Nestor Tobchy’s work interweaves paradoxical strands of thought, incongruous painting techniques, disparate artistic traditions, and antithetical pictorial attitudes to express a coherent and pantheistic vision of reality.
While in school in Baltimore in 1981, Topchy chanced upon an exhibition of Yves Klein’s IKB work. Topchy credits Klein’s use of a saturated ultramarine blue pigment that represented “the void” as a pivotal discovery. After using this color on spherical sculptures, Topchy realized their connection to Pysanky, the ornately decorated Ukrainian Easter eggs he made in childhood with his mother and grandmother. Following in Klein’s footsteps, Topchy earned a black belt in judo under Karl Geiss, which led to studies in Buddhism and a deeper understanding of his Ukrainian roots and identity as a dual American and Canadian citizen.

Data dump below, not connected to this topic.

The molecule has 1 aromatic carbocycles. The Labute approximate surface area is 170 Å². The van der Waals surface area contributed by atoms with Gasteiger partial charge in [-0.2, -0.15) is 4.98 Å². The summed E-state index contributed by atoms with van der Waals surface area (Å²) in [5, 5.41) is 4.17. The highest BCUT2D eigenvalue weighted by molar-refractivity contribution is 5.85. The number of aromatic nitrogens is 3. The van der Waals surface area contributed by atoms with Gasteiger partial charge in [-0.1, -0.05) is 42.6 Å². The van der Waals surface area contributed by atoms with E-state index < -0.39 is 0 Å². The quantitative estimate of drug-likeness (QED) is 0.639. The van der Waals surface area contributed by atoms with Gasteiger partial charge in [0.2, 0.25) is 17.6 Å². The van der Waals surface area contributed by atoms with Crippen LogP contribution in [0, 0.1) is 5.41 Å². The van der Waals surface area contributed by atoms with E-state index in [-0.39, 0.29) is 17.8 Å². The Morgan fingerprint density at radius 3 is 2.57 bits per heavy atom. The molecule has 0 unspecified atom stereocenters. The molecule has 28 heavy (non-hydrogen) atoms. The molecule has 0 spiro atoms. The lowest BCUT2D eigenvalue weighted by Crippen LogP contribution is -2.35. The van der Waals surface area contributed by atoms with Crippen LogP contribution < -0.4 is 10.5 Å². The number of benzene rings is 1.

Geometry of a Painting, 2012. Documented by Cressandra Thibodeaux